She also must deal with unwanted fame and the unending surveillance of the Tare State. Still a virtual prisoner, Cassandra tries to adapt to the world she is increasingly thinking of as her new home.
What I liked:
The main characters are well realized. The action is good with vivid battle scenes and inventive use of the Setari’s psychic powers. Cassandra is easy to sympathize with, the first person POV is immersive. The story pulls you along. The stakes are high and you do want the ‘good guys’ to win.
Cassandra’s new-found power and her struggle to learn how to use it is handled well. She does not suddenly gain great power and skillful mastery of it. She is not an action hero, more like a regular girl who becomes important.
The short story chunks of each diary entry keep the story moving. The worldbuilding is very good, showing a sci-fi world that feels more contemporary than futuristic. The technology’s impact on this culture is very clearly depicted.
The relationship evolution between characters is handled fairly well. There isn’t any sudden, grand passion that sweeps the main character off her feet. Though I did wonder from time to time if Cassandra was falling for the object of her desire or if their respective powers were pulling them together, though that thought only occurred to me after I’d finished the series.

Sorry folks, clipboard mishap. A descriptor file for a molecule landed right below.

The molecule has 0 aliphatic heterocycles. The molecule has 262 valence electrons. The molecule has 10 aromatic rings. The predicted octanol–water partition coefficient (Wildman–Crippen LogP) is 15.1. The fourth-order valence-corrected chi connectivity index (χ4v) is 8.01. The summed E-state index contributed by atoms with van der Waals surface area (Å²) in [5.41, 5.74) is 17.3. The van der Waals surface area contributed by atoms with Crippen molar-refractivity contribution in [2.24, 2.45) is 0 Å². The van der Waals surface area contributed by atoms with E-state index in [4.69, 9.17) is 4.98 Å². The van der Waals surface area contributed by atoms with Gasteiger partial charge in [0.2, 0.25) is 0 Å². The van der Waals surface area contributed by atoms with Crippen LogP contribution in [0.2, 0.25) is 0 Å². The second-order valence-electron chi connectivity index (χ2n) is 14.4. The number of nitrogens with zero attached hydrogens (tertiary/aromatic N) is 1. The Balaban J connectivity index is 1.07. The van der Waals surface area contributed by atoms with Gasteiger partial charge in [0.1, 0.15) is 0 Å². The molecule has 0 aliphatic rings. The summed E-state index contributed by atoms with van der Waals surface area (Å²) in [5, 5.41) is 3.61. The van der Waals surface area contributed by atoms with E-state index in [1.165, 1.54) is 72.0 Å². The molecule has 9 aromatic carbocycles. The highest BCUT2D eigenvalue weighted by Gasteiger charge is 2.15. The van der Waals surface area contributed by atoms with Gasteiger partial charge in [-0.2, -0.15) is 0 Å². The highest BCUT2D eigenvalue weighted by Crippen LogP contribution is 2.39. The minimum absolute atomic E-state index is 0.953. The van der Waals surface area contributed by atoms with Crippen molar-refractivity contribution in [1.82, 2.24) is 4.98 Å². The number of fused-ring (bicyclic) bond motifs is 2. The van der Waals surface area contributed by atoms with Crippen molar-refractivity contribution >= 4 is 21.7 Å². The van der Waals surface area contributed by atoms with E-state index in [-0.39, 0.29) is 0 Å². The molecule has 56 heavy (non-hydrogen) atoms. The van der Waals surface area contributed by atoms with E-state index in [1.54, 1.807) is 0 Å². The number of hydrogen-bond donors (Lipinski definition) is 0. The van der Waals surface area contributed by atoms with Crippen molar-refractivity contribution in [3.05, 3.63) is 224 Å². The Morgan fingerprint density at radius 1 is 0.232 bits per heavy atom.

What I didn’t like:
Cassandra remains far too passive as character. She is slow to speak up for herself, something even the characters in the novel comment on. (The author’s subconscious speaking to her and us?) Things mostly happen to her, she rarely makes things happen. She also seems to spend half the book in the hospital, which sort of makes the ‘Lab Rat One’ reference make sense, though strictly speaking that was more appropriate in the first book, Stray.
The society remains problematic for me. This may well be realistic, when everyone is interconnected via implants and computers, universal surveillance is a wonderful gift to any government. To the author’s credit, one of the major plot points shows how this can be abused. But there are no consequences to it. The author raises the point but doesn’t follow it through. Cassandra is a virtual and literal prisoner for the entire book. First because she is helpless then later because she is valuable. She belongs to the State, not to herself. I could go on at length but I'll stop there.
There is also a LOT of Cassandra longing for Kaoren Ruuel. I’ll buy that it’s realistic and might ring true to teenaged girls. But I’m not a teenaged girl, I found it a little tiresome, though I know what it’s like to long for someone.
I whole-heartedly recommend this book. It is an excellent example of a sequel done right (though I suspect the whole trilogy was written as one, large work). Good characters, great conflict, cool powers and a well-thought out setting.